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> Control panel route indication
Doug
post 2 Nov 2006, 14:48
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What is a good way to indicate the status of points on a control panel using LEDs?

I am planning on having a few small panels around my layout with switches to throw the points. I may add DCC control to some of the points, but I think that it's not required for all points on the layout I have. I'd like to clearly see which direction the points are set - red / green / yellow - what is best?


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Brian
post 2 Nov 2006, 15:00
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Hi Doug
Have a look here
Mimic Panel Indications
Roughly at the bottom of the 'Points' article. I have used this method several times.
LEDs give ideal mimic panel route lights especially the 3mm version.


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Rowan
post 2 Nov 2006, 16:10
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Green for straight;red for curved sounds OK.
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Brian
post 2 Nov 2006, 16:51
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QUOTE
Green for straight;red for curved sounds OK.

Normally and on prototype UK panels Red & Green are used for signal indications.
Routes are shown by yellow LEDs. Which often turn red to show each track circuit becoming occupied. However track circuiting is another topic on its own! smile.gif

On my panel I have used 3mm Yellow LEDs for point positions - both positions. On crossovers three LEDs light to show the crossover path. While two or three light in each straight direction when the points are set Normal (Or straight running).

The final choice is yours but the main thing is to use one style throughout. biggrin.gif

I have used the cheap plastic panel mounts for LEDs as these tend to make the finished look more professional, but there's no reason why LEDs can't be mounted directly into a correctly drilled hole with a little glue holding them in place once tested (I like drop of Superglue applied to the rear of the panel/LED join). As they very rarely fail once installed and correctly resisted. thumbsup.gif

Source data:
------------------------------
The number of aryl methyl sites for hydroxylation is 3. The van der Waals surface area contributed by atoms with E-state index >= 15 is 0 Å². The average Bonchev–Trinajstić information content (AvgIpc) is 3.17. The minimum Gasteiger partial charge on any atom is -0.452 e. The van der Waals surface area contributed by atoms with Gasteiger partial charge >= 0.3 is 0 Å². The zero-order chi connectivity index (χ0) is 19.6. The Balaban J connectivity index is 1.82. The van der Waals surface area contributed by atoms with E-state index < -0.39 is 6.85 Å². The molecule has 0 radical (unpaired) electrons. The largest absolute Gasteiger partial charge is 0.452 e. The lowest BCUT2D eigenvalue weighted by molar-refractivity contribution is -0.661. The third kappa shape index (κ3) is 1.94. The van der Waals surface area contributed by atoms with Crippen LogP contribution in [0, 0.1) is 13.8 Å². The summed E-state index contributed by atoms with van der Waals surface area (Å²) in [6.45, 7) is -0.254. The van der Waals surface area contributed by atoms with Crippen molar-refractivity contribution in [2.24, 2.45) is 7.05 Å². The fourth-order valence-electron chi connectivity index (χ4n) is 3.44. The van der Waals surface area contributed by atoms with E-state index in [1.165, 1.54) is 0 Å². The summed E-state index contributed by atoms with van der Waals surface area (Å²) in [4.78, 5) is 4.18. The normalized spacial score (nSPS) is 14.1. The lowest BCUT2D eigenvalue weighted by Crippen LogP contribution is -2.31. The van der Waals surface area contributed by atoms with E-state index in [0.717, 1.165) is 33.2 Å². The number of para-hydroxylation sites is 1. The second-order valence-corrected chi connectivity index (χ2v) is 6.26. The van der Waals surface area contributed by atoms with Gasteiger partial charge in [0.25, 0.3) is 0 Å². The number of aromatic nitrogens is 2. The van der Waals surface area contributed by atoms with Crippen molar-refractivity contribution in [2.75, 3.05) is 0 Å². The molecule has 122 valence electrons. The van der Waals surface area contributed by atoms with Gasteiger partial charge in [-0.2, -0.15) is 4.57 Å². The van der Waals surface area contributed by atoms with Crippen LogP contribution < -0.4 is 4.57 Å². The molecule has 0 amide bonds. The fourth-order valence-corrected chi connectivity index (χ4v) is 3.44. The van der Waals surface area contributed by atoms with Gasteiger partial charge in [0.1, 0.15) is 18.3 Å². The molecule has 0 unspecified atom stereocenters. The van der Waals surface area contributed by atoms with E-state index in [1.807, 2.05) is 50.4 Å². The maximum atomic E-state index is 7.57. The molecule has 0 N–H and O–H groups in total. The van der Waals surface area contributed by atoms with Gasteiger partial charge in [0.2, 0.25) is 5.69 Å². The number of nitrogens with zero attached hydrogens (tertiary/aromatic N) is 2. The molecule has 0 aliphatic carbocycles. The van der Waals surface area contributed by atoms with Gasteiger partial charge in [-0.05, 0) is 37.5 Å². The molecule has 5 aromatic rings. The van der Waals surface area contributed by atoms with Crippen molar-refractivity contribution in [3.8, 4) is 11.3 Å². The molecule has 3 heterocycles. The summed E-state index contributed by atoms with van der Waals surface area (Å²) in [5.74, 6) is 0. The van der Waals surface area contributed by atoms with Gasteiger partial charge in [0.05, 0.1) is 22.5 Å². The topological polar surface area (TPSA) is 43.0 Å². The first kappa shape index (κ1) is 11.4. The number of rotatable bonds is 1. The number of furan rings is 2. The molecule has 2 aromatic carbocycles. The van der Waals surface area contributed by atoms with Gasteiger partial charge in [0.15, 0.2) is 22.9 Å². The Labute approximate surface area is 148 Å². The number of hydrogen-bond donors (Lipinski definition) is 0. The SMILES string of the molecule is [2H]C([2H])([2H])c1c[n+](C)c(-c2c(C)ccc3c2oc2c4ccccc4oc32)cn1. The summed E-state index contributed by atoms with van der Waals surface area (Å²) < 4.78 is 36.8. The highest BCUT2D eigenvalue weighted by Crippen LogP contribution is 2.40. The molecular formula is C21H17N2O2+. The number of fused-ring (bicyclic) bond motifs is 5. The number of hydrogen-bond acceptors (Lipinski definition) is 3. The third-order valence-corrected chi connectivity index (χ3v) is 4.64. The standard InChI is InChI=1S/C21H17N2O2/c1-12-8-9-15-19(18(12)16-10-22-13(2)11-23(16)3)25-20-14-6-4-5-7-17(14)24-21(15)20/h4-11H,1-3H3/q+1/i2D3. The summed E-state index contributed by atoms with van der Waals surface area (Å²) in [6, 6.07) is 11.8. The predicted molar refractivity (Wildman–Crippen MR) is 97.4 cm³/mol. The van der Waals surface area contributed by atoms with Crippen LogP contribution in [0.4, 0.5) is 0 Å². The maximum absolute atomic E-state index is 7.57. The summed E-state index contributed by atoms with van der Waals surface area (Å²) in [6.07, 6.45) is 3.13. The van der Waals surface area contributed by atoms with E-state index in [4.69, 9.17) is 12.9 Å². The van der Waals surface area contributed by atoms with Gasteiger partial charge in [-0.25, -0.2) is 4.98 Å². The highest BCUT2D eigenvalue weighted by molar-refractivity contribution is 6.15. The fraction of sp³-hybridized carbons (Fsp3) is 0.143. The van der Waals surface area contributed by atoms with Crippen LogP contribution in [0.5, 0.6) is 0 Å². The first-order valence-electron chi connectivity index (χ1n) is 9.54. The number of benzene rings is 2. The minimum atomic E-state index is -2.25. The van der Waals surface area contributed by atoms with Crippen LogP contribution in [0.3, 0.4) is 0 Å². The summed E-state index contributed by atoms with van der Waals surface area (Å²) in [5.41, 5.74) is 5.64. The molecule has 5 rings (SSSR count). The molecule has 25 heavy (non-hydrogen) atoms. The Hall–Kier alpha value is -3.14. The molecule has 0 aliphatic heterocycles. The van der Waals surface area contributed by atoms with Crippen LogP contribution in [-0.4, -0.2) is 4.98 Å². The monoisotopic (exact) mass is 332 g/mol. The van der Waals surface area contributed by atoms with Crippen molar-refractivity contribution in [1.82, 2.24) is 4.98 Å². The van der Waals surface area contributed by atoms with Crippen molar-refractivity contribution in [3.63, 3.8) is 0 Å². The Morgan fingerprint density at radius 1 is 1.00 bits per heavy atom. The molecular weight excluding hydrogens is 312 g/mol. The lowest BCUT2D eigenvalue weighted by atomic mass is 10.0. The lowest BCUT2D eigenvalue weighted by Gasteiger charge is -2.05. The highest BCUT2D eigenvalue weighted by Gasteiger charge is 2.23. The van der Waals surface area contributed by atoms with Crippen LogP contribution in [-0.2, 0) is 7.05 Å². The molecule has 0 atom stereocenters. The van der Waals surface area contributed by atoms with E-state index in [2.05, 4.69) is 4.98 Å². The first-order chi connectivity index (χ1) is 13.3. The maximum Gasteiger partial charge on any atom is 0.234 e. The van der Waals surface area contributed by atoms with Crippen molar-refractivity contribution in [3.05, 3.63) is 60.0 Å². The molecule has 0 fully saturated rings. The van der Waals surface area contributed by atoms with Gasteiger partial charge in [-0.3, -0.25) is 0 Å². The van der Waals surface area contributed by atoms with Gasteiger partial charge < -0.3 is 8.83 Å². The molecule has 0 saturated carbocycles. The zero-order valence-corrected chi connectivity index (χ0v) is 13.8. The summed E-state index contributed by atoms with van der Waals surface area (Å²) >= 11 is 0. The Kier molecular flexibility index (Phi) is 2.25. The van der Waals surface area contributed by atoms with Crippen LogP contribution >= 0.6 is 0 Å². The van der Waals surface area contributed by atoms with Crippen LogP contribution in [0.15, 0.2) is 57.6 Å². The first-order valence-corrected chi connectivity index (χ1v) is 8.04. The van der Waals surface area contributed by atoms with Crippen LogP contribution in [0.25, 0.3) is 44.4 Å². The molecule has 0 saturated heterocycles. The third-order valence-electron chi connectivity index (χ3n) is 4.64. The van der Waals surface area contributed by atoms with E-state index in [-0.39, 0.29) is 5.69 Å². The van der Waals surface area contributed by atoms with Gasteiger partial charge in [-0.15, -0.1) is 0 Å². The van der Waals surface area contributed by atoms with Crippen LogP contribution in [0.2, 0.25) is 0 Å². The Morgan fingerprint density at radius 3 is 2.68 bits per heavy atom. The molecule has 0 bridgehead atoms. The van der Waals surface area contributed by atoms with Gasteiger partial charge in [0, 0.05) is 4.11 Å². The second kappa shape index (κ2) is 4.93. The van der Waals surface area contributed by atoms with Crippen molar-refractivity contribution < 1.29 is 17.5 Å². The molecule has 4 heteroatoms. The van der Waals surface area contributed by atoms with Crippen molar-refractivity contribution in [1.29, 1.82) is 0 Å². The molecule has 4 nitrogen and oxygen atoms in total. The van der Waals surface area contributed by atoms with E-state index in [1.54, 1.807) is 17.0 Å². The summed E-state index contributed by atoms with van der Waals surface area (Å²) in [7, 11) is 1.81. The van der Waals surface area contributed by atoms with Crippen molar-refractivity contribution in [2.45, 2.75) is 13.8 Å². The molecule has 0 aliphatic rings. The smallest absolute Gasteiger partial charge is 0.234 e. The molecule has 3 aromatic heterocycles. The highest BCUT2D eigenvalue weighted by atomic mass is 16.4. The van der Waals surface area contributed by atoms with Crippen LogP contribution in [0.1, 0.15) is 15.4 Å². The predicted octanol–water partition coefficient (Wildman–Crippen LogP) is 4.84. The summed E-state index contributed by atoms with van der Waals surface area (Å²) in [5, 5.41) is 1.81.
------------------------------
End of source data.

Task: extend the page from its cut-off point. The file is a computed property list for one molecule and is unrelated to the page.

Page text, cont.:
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ColinB
post 29 Mar 2007, 18:54
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I have quite successfully used the PIB boards from All Components, changing the normal LEDs for bi-colour ones. On my control board, each arm of the point now has a LED that shows red or green according to which way the points are set.

(I found that I had to drop the output resistor array to cope with the extra output, but this was quite straightforward.)
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Colombo
post 30 Mar 2007, 19:19
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Doug,

How do you intend to power the diodes?

Here are a few suggestions;

1. A feed back from the spare relay on the point motor or a separate microswitch. This has the disadvantage of extra wiring but the advantage of proof that the point motor has actuated the point.

2. A feed off the second set of contacts on the switch that operates the point motor. This does not prove that the point has changed but needs less wiring than 1.

3. Using a Fulgurex, Lemaco or Tortoise point motor, which require you to reverse the polarity of the power to the point motor, take an extra lead from the point motor supply and wire up all the diodes together via suitable series resistances connecting them up so that so that as the point motor switch is changed over and the polarity of the supply reverses one lot of diodes on one route are extinguished and the other lights up.

Colombo
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Dukedog
post 30 Mar 2007, 20:13